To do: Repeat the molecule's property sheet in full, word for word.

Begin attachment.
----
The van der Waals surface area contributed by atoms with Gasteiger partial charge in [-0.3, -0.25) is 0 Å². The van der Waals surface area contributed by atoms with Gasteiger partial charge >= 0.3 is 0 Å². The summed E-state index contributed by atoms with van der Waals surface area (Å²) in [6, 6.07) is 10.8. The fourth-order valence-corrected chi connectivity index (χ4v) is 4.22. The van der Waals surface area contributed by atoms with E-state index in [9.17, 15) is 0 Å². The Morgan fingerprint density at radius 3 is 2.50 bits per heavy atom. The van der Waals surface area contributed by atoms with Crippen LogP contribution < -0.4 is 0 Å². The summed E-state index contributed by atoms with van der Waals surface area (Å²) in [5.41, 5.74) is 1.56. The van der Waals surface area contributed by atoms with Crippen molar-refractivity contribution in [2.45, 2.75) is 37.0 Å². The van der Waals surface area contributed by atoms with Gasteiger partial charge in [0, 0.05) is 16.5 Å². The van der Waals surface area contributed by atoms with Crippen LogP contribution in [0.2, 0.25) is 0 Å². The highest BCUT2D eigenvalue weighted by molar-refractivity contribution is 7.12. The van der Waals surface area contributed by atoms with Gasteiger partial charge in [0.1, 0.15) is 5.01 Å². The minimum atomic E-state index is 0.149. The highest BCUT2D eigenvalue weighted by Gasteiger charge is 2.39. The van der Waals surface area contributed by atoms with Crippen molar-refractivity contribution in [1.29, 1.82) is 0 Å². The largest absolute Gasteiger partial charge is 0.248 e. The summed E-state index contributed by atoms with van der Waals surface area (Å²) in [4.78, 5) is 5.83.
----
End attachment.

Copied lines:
The van der Waals surface area contributed by atoms with Gasteiger partial charge in [-0.3, -0.25) is 0 Å². The van der Waals surface area contributed by atoms with Gasteiger partial charge >= 0.3 is 0 Å². The summed E-state index contributed by atoms with van der Waals surface area (Å²) in [6, 6.07) is 10.8. The fourth-order valence-corrected chi connectivity index (χ4v) is 4.22. The van der Waals surface area contributed by atoms with E-state index in [9.17, 15) is 0 Å². The Morgan fingerprint density at radius 3 is 2.50 bits per heavy atom. The van der Waals surface area contributed by atoms with Crippen LogP contribution < -0.4 is 0 Å². The summed E-state index contributed by atoms with van der Waals surface area (Å²) in [5.41, 5.74) is 1.56. The van der Waals surface area contributed by atoms with Crippen molar-refractivity contribution in [2.45, 2.75) is 37.0 Å². The van der Waals surface area contributed by atoms with Gasteiger partial charge in [0, 0.05) is 16.5 Å². The van der Waals surface area contributed by atoms with Crippen LogP contribution in [0.2, 0.25) is 0 Å². The highest BCUT2D eigenvalue weighted by molar-refractivity contribution is 7.12. The van der Waals surface area contributed by atoms with Gasteiger partial charge in [0.1, 0.15) is 5.01 Å². The minimum atomic E-state index is 0.149. The highest BCUT2D eigenvalue weighted by Gasteiger charge is 2.39. The van der Waals surface area contributed by atoms with Crippen molar-refractivity contribution in [1.29, 1.82) is 0 Å². The largest absolute Gasteiger partial charge is 0.248 e. The summed E-state index contributed by atoms with van der Waals surface area (Å²) in [4.78, 5) is 5.83.